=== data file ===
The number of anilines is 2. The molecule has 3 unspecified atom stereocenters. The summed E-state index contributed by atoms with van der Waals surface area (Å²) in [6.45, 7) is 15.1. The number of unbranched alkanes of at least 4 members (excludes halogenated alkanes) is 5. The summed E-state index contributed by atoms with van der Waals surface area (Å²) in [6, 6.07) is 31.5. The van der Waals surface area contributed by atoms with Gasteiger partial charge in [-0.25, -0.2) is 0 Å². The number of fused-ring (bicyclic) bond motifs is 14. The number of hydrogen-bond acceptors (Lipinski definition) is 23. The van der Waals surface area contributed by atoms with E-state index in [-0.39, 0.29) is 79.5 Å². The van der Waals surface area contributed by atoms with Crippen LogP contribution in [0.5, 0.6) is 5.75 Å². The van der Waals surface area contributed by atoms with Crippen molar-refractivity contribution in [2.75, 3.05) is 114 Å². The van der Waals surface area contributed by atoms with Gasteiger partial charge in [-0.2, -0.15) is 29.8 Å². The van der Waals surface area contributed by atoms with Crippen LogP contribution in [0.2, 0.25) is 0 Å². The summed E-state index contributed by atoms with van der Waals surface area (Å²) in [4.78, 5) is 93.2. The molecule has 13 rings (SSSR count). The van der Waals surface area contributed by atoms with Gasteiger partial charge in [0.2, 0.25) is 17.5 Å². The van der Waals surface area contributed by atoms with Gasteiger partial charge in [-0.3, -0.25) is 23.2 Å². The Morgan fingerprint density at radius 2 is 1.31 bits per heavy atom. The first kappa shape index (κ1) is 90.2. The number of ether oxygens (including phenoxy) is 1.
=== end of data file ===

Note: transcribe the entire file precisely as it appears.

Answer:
The number of anilines is 2. The molecule has 3 unspecified atom stereocenters. The summed E-state index contributed by atoms with van der Waals surface area (Å²) in [6.45, 7) is 15.1. The number of unbranched alkanes of at least 4 members (excludes halogenated alkanes) is 5. The summed E-state index contributed by atoms with van der Waals surface area (Å²) in [6, 6.07) is 31.5. The van der Waals surface area contributed by atoms with Gasteiger partial charge in [-0.25, -0.2) is 0 Å². The number of fused-ring (bicyclic) bond motifs is 14. The number of hydrogen-bond acceptors (Lipinski definition) is 23. The van der Waals surface area contributed by atoms with E-state index in [-0.39, 0.29) is 79.5 Å². The van der Waals surface area contributed by atoms with Crippen LogP contribution in [0.5, 0.6) is 5.75 Å². The van der Waals surface area contributed by atoms with Crippen molar-refractivity contribution in [2.75, 3.05) is 114 Å². The van der Waals surface area contributed by atoms with Gasteiger partial charge in [-0.2, -0.15) is 29.8 Å². The van der Waals surface area contributed by atoms with Crippen LogP contribution in [0.2, 0.25) is 0 Å². The summed E-state index contributed by atoms with van der Waals surface area (Å²) in [4.78, 5) is 93.2. The molecule has 13 rings (SSSR count). The van der Waals surface area contributed by atoms with Gasteiger partial charge in [0.2, 0.25) is 17.5 Å². The van der Waals surface area contributed by atoms with Gasteiger partial charge in [-0.3, -0.25) is 23.2 Å². The Morgan fingerprint density at radius 2 is 1.31 bits per heavy atom. The first kappa shape index (κ1) is 90.2. The number of ether oxygens (including phenoxy) is 1.